FireEye CEO Mandia Talks Rapid Rise of Nation-State ThreatsFireEye CEO Kevin Mandia at Interop ITX discussed changes in the geopolitical threat landscape and how attackers target their victims.
INTEROP ITX - Las Vegas - The threat of nation-state attacks isn't new to cybersecurity experts, but it's becoming increasingly complex. Old players and newcomers are raising the stakes for unprepared victims.
Today's global geopolitical landscape was a core focus of FireEye CEO Kevin Mandia's keynote presentation at the Interop ITX conference here today. In the last 12 months, he said, the company has conducted more than 500 breach investigations.
In 90% of the breaches FireEye has investigated, "victim zero" was initially hit with a spearphishing attack and opened a bad link or attachment, which led to the intrusion. In 50% of those breaches, he continued, attackers used features of programs we use every day.
"Attackers are exploiting human trust," Mandia emphasized. The threats are coming from everywhere as threat actors around the world have realized there's no real danger in conducting criminal activity. A lack of consequences will cause cybercrime to escalate.
"There are no risks or repercussions to hacking companies," he explained. Both targeted threats, and "spray and pray" campaigns intended to hit several targets at once, are done with impunity.
Today's organizations face threats from all over the world: FireEye is responding to more state-sponsored intrusions than attacks launched by criminal actors looking for money, Mandia noted.
Major players in the cyberthreat landscape include the Middle East, Eastern Europe, China, and North Korea. He's also seeing a rise in developing nations growing as cyber actors. Vietnam, for example, is not typically considered a military actor but is "actually really good at what they do" in cyberspace.
It's difficult to tell whether an attacker is state-sponsored or a criminal. Nobody really knows what the international rules of engagement are, he said, and security experts are going up against more nation-states where there's no real deterrent for cybercrime.
"We're playing goalie," he said of security organizations building their defenses. "When a nation-state wants to get in, it's like Wayne Gretsky going in on a penalty shot. The puck is going to get in."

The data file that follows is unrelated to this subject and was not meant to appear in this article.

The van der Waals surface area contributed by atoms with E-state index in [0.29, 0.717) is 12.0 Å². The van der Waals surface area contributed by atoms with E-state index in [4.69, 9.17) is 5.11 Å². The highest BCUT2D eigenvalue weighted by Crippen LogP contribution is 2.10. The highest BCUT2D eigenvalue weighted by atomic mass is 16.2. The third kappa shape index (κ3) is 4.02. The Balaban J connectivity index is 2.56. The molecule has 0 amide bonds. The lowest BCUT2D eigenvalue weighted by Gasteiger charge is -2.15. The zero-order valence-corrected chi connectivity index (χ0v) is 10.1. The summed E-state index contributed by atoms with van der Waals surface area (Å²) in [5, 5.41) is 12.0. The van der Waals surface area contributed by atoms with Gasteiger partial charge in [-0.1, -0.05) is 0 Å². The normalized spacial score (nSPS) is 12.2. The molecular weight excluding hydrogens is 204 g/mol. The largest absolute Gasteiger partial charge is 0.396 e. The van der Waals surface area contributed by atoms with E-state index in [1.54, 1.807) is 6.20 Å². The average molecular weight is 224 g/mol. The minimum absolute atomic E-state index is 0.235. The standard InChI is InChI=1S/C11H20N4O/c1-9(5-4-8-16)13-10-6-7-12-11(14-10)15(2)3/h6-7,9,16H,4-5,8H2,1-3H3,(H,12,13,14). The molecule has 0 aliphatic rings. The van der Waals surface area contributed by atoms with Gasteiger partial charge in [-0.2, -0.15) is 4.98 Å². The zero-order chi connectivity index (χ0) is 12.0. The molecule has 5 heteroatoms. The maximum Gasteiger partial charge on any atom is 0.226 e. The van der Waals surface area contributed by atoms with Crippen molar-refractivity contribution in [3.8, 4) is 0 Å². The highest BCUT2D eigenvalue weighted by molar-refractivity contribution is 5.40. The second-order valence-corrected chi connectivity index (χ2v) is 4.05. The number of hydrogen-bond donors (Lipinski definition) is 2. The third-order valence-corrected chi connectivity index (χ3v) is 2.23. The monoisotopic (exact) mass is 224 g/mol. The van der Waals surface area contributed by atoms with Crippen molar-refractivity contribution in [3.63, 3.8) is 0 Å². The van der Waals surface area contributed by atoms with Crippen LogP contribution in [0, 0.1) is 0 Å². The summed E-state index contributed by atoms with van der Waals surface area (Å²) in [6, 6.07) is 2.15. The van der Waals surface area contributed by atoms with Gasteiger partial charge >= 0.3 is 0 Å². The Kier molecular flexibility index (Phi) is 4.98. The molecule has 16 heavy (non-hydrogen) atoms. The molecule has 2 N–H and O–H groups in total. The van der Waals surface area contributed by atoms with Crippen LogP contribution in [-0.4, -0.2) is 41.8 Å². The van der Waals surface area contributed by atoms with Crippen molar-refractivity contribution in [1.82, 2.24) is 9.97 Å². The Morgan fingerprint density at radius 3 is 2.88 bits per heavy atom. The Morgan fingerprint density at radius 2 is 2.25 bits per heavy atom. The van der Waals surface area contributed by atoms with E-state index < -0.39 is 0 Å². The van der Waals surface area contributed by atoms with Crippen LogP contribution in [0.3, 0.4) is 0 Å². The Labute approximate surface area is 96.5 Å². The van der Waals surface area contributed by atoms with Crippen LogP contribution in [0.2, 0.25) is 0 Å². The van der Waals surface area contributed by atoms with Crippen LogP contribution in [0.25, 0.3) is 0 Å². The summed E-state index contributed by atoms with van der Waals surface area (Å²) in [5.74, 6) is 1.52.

In the wake of last week's widespread and damaging WannaCrypt ransomware worm attack, Mandia said ransomware is an example of how today's organizations are not taking the basic necessary steps to face modern cybersecurity threats.
The fact that a server message block (SMB) exploit could spread to 200,000 machines is a sign "the hygiene still isn't there," he explained.
"I'm fifty-fifty on whether we'll figure out who did WannaCry," he continued, noting that whoever did the attack didn't want it to get such widespread attention. Now the culprit can't collect the ransom without being named for the attack.
"Cybersecurity has never been more important," said Mandia of current and emerging threats. People don't fully realize the implications of what could happen if their company was forced to go completely off the grid. The rise of IoT, especially with the integration of technology and physiology in smart health devices, will drive the spread of malware when it hits.
Cyberattacks are hitting, and will continue to hit, businesses in new and unexpected ways. Anyone working in a security-related role should have a worst-case scenario in mind, and be thinking about how an attacker would evade their organization's security measures, he said.
Kelly Sheridan is Associate Editor at Dark Reading. She started her career in business tech journalism at Insurance & Technology and most recently reported for InformationWeek, where she covered Microsoft and business IT. Sheridan earned her BA at Villanova University. View Full Bio